Column: Scheffler’s desire to compete takes him to the top

AUSTIN, Texas (AP) — Scottie Scheffler only ever wanted to play. That started with watching.

Six years before Scheffler won the Dell Technologies Match Play to become the No. 1 player in the world, he felt lucky just to get tickets to Austin Country Club during his sophomore year at Texas, the toughest of his four years in college.

Even then, there was a purpose.

“I would always try to watch somebody,” Scheffler said. “I remember watching Rory (McIlroy) hit balls on the range, and I remember hearing the noise that his club head hitting the ball made and being taken aback. Like, ‘Wow, this was hit really solid.’

“I just remember watching and kind of studying those guys and just seeing what I could learn, because there’s so many talented guys out here and there’s so much I can learn from them that any tidbit I could pick up on was going to be beneficial.”

Randy Smith has seen all this before.

Smith, the PGA Hall of Fame pro at Royal Oaks in Dallas, has worked with 10 juniors who went on to play on the PGA Tour. Scheffler was 6 when his family moved from New Jersey and joined Royal Oaks, and Smith can still remember a boy small enough to hide in a trash can.

Mostly, he remembers how he wanted to hang around the pros.

“I’m not talking run-of-the-mill mini-tour pros,” Smith said Sunday evening. “He was always up there around the tour pros when he was 8, 9, 10 years old. And it was hilarious. He would just sit there like a sponge. He’d sit over with a shag bag, and then he’d go off and try it himself. He was jacking around with these guys, challenging them to chip and putt and compete.”

A winner at every level, Scheffler experienced his low point during his sophomore year at Texas when a growth spurt in high school — now at 6-foot-4, he would have trouble hiding in a dumpster — caught up with him. His arms were suddenly longer. There were back injuries.

After being named NCAA freshman of the year, his only top 10 was finishing ninth in the Big 12 Championship. He struggled to get the ball in play. Scheffler described it as a long year.

“That was hell,” Smith said. “His body didn’t feel right. You see kids go through a growth spurt and there’s pain involved, there’s muscle growth, things that just don’t work right.”

Through it all, Scheffler never lost the feel in his hands or the creativity between the ears — two of his greatest attributes — or the desire to compete.

“Give him a left-handed set of clubs and he’ll figure out a way to beat you,” Smith said.

It was always about a chance to compete, without contemplating where it might lead even as he piled up trophies in junior golf, college and now at the highest level. It’s not that Scheffler didn’t think he was capable of being No. 1 in the world. He just never looks beyond the next shot, the next round, the next tournament.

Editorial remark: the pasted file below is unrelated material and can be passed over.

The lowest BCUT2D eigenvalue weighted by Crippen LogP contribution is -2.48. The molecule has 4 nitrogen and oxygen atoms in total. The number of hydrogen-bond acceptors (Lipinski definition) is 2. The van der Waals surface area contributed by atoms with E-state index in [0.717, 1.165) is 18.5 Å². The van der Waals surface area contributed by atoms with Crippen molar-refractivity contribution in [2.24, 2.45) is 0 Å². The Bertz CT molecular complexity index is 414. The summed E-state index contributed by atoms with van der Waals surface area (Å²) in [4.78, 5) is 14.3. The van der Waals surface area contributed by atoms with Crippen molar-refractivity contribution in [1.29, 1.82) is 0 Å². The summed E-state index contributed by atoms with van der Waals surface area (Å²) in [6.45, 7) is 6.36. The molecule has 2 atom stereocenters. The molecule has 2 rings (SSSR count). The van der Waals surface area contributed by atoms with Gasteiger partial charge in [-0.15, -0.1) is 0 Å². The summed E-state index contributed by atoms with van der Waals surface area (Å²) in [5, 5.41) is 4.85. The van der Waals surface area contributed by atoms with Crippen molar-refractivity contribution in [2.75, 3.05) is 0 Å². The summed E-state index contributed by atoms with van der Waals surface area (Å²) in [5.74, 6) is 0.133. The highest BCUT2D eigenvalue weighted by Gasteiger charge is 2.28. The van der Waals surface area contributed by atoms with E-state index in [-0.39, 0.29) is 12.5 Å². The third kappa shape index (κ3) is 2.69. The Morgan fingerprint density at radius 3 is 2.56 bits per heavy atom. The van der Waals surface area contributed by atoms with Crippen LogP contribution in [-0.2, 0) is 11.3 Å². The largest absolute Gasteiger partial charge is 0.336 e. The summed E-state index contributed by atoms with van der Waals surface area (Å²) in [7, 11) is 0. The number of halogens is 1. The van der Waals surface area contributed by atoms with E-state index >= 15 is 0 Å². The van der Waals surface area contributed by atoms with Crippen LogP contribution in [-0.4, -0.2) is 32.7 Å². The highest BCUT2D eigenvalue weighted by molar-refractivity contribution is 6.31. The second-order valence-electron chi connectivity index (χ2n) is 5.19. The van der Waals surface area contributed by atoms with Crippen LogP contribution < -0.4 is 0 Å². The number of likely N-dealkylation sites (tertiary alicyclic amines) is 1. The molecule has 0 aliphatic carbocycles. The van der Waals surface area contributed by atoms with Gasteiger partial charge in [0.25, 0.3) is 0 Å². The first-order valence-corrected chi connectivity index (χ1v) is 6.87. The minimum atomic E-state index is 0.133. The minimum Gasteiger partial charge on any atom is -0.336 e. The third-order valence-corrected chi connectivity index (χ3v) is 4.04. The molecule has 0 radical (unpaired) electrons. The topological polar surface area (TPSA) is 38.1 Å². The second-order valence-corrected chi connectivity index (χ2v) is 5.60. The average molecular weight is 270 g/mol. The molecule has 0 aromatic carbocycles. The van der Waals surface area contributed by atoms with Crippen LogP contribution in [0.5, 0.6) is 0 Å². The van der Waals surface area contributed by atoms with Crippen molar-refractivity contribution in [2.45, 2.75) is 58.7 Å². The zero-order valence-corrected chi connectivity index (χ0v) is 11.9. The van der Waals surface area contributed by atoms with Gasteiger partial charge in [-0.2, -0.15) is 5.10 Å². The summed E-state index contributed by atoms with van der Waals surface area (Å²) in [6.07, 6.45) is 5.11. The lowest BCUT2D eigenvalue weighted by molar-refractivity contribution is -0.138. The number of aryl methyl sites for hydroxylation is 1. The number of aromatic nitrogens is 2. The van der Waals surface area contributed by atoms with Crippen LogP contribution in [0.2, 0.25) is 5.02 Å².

“It’s not something that I didn’t want to achieve or didn’t believe that I could do,” Scheffler said. “I grew up at Royal Oaks. I grew up wearing long pants to go practice because I wanted to be a professional golfer. I dreamed of being out here.”

Not winning until his 60th start as a PGA Tour member didn’t bother him as much as one might think. He was competing, and there was great joy in that alone.

And then he won three times over the last six weeks, reached No. 1 in the world and his head was spinning trying to take it all in. Scheffler didn’t even realize the top ranking was at stake until Saturday.

That only added to a moment big enough to elicit rare emotion from Scheffler after he won. He was wiping away tears after so many hugs with wife Meredith, his parents, in-laws, sisters and friends. There was one particularly poignant moment with his father, Scott.

“You’re pretty good at golf, man,” he told his 25-year-old son. “I’m more proud of who you are than your golf. You’re a wonderful young man.”

Making it even sweeter was winning in Austin, where Scheffler earned a degree from the McCombs School of Business in four years without summer school (he works hard in the library, too). He considered it a hometown win. And it was redemption from last year, when he was runner-up in the Match Play.

And oh yes, No. 1 in the world.

“I never really got that far in my dreams,” Scheffler said at the trophy presentation, choking up again. “I just love to play golf. I love competing. I’m happy to be out here, you know?”

Smith was with him in Austin at the start of the Match Play and then returned home. He is always working, usually with juniors no bigger than Scheffler once was. He still recalls the boy sitting on the Royal Oaks range, soaking up shots and picturing himself doing the same.

“It’s not watching the last six weeks, it’s the last 18 years,” Smith said. “We can talk a lot about golf swings and all this and all that. But he’s got the brain to carry it. He could really be something special.”

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